jade shojaee gypsy compI don't have a lot of notes from my experience sitting in the dark on Gypsy's opening night. One says simply "Bernadette Peters."

I had been trying to remember the last time I saw Gypsy, and some quirk of Ariela Morgenstern's performance reminded me that it was the 2003 Bernadette Peters Broadway revival. There were times, in fact, when Morgenstern's performance seemed more like a mashup of greatest Mama Roses – from Ethel Merman to Angela Lansbury to Peters. But the notes she struck were not at the fevered pitch that any of these performers reached.

Digging into the program notes later, I read how director and choreographer Matthew McCoy had tried to bring out a "humanistic approach to the character's relationships…" And suddenly, Morgenstern's turn as Rose seems less like a hodgepodge and more like a dialed down, human scaled sketch of someone who can be played as a monster.

What McCoy gains from his approach to Rose is an expanded focus on the trio that orbits her: daughters June and Louise and her loyal, hapless, and finally exasperated boyfriend and manager Herbie.

Another note: simply "Louise." In fact, the character that draws your attention from the very first "Sing out, Louise" is the sister who seems like she'll simply be a footnote. As the adult Louise, Jade Shojaee increasingly becomes the center of the production. Spoiler alert: it is, in fact, her story that is being told here, as the woman who becomes one of the last century's most famous adult performers, Gypsy Rose Lee.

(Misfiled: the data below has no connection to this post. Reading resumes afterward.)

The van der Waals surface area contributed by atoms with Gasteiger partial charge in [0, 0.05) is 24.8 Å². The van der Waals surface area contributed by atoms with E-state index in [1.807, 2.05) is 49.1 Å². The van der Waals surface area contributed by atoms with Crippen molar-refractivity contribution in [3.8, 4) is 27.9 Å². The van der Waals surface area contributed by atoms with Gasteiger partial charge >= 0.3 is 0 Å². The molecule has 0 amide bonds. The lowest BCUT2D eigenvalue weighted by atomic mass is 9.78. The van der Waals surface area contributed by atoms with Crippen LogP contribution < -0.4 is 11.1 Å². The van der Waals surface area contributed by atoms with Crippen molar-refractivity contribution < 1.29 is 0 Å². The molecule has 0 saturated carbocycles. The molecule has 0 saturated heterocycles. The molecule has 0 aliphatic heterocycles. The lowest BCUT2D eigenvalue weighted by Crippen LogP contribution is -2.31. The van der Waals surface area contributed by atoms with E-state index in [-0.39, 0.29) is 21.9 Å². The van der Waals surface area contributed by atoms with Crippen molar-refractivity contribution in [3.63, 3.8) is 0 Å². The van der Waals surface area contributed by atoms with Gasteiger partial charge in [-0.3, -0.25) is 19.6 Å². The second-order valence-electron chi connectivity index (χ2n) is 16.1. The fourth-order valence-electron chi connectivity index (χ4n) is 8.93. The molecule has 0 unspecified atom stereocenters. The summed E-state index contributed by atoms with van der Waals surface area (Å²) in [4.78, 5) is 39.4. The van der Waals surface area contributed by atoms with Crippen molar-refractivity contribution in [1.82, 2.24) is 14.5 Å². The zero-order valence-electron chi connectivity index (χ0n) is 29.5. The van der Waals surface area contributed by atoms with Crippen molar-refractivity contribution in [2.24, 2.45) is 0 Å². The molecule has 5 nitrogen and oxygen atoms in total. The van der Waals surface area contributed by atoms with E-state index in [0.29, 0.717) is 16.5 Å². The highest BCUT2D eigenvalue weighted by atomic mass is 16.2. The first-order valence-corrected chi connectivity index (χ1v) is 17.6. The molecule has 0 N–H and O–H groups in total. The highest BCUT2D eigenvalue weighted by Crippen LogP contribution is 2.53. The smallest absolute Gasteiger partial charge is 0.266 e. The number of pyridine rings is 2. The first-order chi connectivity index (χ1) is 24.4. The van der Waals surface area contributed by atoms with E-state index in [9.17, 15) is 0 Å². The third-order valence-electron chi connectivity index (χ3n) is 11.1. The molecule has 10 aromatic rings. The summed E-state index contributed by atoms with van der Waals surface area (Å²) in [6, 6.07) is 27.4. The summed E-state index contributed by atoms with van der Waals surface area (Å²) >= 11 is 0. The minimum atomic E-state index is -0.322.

The directorial choices that create that focus, and place the sympathetic Louise more firmly in the center of the story, make this Gypsy compelling and pull us through the tale of Rose's incredible drive to make either of her girls a star. There's less pathology, more heart here.

What is lost is the "can't stop watching a car wreck" feeling of out of control Mama. But what is gained is the sense of a story that connects to the lives of all of us in the audience.

Some other ups and downs: the band, swinging, accurate and very musical can't help seeming thin at ten players. The direction and choreography work together to keep the show moving and seamless. Some of the musical numbers, which it can be argued are needed to give a sense of the grind and pleasures of vaudeville and burlesque, nevertheless cry out for pruning to move the story along. And the color-blind casting feels just right for a polyglot San Francisco.

If you love Gypsy and want another experience of it that won't erase your memories of powerhouse Mama Roses past, this is for you. In fact, you'll understand for the first time, or perhaps remember, whose story this really is, and how malleable it can be.

The Bay Area Musicals production of Gypsy plays from November 9 through December 8 at the Alcazar Theater in San Francisco, 650 Geary Street.

(Image: Jade Shojaee as Louise. Credit: Ben Krantz Studio)

(Image: Ariela Morgenstern as Mama Rose. Credit: Ben Krantz Studio)

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